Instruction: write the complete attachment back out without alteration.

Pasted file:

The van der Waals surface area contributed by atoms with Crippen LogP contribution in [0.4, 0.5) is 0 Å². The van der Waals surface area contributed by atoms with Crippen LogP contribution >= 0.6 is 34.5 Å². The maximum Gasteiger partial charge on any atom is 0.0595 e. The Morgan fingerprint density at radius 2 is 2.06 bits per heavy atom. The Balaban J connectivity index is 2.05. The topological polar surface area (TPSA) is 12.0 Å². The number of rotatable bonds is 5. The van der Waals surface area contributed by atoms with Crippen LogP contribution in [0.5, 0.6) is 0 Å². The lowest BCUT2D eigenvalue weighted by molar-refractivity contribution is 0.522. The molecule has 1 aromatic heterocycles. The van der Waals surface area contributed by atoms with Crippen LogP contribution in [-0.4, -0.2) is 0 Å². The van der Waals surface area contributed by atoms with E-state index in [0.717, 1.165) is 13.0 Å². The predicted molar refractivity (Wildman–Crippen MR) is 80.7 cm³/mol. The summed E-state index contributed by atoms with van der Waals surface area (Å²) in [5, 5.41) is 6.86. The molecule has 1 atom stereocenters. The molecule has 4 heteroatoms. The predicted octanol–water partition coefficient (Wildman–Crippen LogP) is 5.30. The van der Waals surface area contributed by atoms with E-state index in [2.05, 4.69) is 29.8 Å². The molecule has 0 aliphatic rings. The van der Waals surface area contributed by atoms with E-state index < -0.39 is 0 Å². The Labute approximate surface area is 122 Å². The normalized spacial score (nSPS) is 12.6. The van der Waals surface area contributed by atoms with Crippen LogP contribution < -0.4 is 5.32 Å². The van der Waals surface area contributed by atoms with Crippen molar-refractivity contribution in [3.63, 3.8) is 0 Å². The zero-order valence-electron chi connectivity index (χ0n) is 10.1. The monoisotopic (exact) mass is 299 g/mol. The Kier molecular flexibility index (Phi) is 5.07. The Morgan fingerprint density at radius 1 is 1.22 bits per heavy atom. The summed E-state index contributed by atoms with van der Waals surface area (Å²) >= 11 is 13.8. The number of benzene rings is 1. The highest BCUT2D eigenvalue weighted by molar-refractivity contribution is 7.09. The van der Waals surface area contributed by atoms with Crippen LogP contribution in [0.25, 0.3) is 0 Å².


The van der Waals surface area contributed by atoms with Crippen LogP contribution in [0.4, 0.5) is 0 Å². The van der Waals surface area contributed by atoms with Crippen LogP contribution >= 0.6 is 34.5 Å². The maximum Gasteiger partial charge on any atom is 0.0595 e. The Morgan fingerprint density at radius 2 is 2.06 bits per heavy atom. The Balaban J connectivity index is 2.05. The topological polar surface area (TPSA) is 12.0 Å². The number of rotatable bonds is 5. The van der Waals surface area contributed by atoms with Crippen LogP contribution in [0.5, 0.6) is 0 Å². The lowest BCUT2D eigenvalue weighted by molar-refractivity contribution is 0.522. The molecule has 1 aromatic heterocycles. The van der Waals surface area contributed by atoms with Crippen LogP contribution in [-0.4, -0.2) is 0 Å². The van der Waals surface area contributed by atoms with E-state index in [0.717, 1.165) is 13.0 Å². The predicted molar refractivity (Wildman–Crippen MR) is 80.7 cm³/mol. The summed E-state index contributed by atoms with van der Waals surface area (Å²) in [5, 5.41) is 6.86. The molecule has 1 atom stereocenters. The molecule has 4 heteroatoms. The predicted octanol–water partition coefficient (Wildman–Crippen LogP) is 5.30. The van der Waals surface area contributed by atoms with E-state index in [2.05, 4.69) is 29.8 Å². The molecule has 0 aliphatic rings. The van der Waals surface area contributed by atoms with E-state index < -0.39 is 0 Å². The Labute approximate surface area is 122 Å². The normalized spacial score (nSPS) is 12.6. The van der Waals surface area contributed by atoms with Crippen LogP contribution < -0.4 is 5.32 Å². The van der Waals surface area contributed by atoms with Crippen molar-refractivity contribution in [3.63, 3.8) is 0 Å². The zero-order valence-electron chi connectivity index (χ0n) is 10.1. The monoisotopic (exact) mass is 299 g/mol. The Kier molecular flexibility index (Phi) is 5.07. The Morgan fingerprint density at radius 1 is 1.22 bits per heavy atom. The summed E-state index contributed by atoms with van der Waals surface area (Å²) >= 11 is 13.8. The number of benzene rings is 1. The highest BCUT2D eigenvalue weighted by molar-refractivity contribution is 7.09. The van der Waals surface area contributed by atoms with Crippen LogP contribution in [0.25, 0.3) is 0 Å².